I often find things on the street when I’m biking with Anne (who let’s me pick up the things. Like today I found a dime, a bungee cord and a head-lamp), or walking with April (who doesn’t let me pick up things because she thinks they’re dirty and crawling with who-knows-what).

2) The shoelaces that make up the reindeer horns are from Joe’s old hiking boots, which was a previous Christmas present from sister-in-law Betty.

3) The button nose and eyes were from the same freecycler.

4) The “Noel” spelled out it candy-cane striped ‘ribbon’ is something most people would consider overkill in frugality. They’re actually old white shoelaces (from discarded sneakers). I took red fabric ribbon that were originally tied around gift boxes of See’s Candy from Joe’s mom, and sewed each red ribbon twist in place onto the white shoelaces. Somehow I felt it would be cheating if I simply took the short cut of buying candy-cane striped ribbon at a crafts shop. But I really wanted to have some sort of candy cane element on my Christmas sweatshirt.

I did go slightly against principles and bought another sweater at a thrift shop to make into another Christmas sweater. But it was only $1.25. I have a ton of salvaged sewing/fabric materials in my rag bag. I don’t know if I will get it done in time for this Christmas.

The coin toss landed on . . . Chiloe

December 23, 2013 by

So we were dithering on our last day in Santiago whether to go to Mendoza (back in Argentina, 6 hours by bus) or Chiloe. We ended up on an overnight bus (Hangover 3 for the 4th time) to Puerto Montt, and then rented a car to ferry over and drive around Chiloe island. Chiloe is famous for its sixteen UNESCO designated heritage churches made of wood. It’s got good shellfish, and fish. There are also lots of farms with cattle, sheep, pigs, and it’s very green and lush.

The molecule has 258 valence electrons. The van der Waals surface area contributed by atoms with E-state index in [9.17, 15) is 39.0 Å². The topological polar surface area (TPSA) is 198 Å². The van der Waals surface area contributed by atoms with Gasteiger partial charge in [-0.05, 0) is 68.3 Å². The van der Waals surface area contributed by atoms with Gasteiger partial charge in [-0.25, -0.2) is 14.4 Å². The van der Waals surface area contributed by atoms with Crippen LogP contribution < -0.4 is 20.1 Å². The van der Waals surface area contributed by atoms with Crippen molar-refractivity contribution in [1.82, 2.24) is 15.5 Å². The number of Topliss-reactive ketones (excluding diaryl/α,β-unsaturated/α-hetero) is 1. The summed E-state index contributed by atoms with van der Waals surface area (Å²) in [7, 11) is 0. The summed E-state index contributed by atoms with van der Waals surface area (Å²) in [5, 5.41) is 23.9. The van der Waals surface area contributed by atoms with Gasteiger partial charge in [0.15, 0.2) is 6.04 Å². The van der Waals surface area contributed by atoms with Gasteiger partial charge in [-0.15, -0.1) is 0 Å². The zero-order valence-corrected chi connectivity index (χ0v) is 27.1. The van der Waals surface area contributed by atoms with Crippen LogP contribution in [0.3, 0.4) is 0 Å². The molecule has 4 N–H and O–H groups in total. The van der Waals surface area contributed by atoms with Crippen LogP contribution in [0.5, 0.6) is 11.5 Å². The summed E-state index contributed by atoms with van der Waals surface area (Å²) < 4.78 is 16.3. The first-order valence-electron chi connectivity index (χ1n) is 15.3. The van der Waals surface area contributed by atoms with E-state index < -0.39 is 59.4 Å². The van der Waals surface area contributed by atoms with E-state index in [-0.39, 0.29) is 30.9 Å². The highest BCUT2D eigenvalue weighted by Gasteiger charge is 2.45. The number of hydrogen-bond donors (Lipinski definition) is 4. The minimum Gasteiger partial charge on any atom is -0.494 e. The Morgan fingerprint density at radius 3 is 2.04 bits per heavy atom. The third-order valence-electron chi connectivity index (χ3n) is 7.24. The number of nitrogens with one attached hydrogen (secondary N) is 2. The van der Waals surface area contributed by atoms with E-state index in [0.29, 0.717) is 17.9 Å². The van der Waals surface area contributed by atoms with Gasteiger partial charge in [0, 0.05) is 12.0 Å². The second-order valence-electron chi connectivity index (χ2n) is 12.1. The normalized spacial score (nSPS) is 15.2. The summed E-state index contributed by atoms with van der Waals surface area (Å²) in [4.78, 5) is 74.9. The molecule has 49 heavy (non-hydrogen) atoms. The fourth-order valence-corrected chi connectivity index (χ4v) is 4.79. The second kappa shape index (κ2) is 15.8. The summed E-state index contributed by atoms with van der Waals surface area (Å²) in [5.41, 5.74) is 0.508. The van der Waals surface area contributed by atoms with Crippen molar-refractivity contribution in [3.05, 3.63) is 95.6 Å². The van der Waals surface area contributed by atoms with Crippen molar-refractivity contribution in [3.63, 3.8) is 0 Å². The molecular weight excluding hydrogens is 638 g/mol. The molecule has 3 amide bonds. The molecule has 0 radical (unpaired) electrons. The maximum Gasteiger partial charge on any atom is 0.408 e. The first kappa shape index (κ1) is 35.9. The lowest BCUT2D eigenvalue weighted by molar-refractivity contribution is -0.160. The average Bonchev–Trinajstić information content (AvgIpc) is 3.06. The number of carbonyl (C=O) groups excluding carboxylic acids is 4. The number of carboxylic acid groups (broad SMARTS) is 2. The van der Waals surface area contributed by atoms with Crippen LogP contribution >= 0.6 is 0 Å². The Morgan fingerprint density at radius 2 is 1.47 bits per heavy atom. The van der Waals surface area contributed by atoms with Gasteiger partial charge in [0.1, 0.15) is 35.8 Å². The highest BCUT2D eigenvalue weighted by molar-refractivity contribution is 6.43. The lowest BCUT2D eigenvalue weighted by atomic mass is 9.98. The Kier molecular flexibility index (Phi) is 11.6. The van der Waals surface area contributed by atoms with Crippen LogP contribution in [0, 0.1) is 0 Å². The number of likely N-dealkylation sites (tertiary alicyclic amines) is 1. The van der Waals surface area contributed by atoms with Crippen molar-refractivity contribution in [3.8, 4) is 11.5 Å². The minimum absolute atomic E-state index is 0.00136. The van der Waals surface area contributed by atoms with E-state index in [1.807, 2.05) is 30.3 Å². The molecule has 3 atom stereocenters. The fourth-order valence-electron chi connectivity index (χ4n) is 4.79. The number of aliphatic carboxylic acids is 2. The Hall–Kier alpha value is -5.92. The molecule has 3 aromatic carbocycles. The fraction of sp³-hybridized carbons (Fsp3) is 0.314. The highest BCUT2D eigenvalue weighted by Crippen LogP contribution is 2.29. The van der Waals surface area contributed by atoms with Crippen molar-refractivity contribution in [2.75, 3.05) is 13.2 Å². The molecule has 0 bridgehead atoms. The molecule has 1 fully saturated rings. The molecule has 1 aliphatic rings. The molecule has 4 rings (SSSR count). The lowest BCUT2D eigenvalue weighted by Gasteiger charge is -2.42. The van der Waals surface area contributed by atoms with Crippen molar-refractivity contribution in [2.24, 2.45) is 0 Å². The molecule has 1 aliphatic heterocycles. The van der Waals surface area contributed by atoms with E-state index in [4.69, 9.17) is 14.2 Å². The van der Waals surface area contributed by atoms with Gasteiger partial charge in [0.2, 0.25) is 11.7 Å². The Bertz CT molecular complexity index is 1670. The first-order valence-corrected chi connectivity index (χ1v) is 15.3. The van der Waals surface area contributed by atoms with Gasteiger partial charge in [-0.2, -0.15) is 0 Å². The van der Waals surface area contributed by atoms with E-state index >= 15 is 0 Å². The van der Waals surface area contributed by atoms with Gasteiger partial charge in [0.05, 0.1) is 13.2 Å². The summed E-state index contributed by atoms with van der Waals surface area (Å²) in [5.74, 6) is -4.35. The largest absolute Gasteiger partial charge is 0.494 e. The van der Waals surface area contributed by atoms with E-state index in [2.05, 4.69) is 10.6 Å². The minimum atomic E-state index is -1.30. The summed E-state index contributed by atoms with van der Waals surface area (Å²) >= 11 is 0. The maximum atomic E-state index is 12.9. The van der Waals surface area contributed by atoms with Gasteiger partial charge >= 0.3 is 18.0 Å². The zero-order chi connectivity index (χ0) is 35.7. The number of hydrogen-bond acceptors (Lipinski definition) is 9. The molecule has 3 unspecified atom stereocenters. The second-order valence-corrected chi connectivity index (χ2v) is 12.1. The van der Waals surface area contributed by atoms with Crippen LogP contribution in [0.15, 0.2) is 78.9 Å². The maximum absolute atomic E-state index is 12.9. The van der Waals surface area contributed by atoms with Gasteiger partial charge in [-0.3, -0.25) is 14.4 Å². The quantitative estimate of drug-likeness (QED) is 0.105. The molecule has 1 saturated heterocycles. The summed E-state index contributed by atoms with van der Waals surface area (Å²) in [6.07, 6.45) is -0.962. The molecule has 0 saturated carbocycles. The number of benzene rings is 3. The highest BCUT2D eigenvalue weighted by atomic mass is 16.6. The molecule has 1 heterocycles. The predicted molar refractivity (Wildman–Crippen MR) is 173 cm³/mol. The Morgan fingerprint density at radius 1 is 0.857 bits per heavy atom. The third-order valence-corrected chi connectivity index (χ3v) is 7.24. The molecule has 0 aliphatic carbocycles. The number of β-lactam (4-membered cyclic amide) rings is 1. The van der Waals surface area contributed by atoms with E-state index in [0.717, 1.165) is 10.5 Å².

It’s been sunny and warm, which is great for touring around, but it’s also a little unusual, since Chiloe is characteristically known for its rain and fog. In fact I’m almost a little disappointed that I don’t get to experience the wet, damp and cold.  (Rather like going to Guilin and seeing it under sunny clear skies, instead of the mist like the stereotypical Chinese ink paintings.)

Every women on Chiloe seems to know how to knit: lots of sheep providing lots of wool, but the designs could do with some updating. If they knitted poncho or sweaters with churches on them,  that would be more appealing to tourists like us!

Lovely Ritas
They have these meter maids here in Chile, even in small towns like Ancud and Punta Arenas.  I guess it helps with employment. They hang around every few blocks, dressed in dark jumpsuits embellished with florescent yellow or orange safety accents.
Where/when you park on street, they punch into their hand held gadget, and print out a timed slip which they place under your windshield wiper. When you come back to your car to leave, you take the slip and pay the meter maid.
So you never run out of time on the parking meter and thus you don’t parking tickets for overstaying your paid time. And I guess if the meter maid doesn’t come to your car until X minutes after you arrive, you get those minutes free (the equivalent of getting someone else’s leftover paid time on an American parking meter.)
But I wonder how many people drive off without paying if they don’t see a meter maid to give money to? We were very honest; when we walked to back to our car, we asked to meter maid to come.

ทำบุญ (making merit) for Christmas: Since we’re not home and thus not caught up in the mad bustle of getting X’mas presents for folks; the only ‘giving’ (which is better than receiving, of course) we can do is giving rides to people. We have a rental car that’s a four-seater. Gas is expensive here. Might as well ammortize the mpg.  Chiloe is very rural in the sense that it’s not densely populated, and bus service is very infrequent. So as we’ve driven along country roads to check out the churches in small villages, we’ve stopped to people a ride home. It’s selective: the city slickers in us go by gut feeling to pick up people who seem harmless, like the family of 3: dad, mom and 5 year-old daughter. Or a farm laborer lugging three tanks. Or a mother on her way back home from a shopping trip in big-town Castro, weighed down with bags.

It’s also a proactive karmic safeguard: I worry about the car breaking down or getting stuck. A lot of these  rural roads in Chiloe are not paved, simply graded; and some are quite steep. We’ve had a couple of close calls going uphill on stick shift without enough traction. Thank goodness it’s been sunny and dry, and not rainy and muddy.

If I don’t post anything before then, Merry Xmas and Happy New Year to whomever is left of this blog’s readership!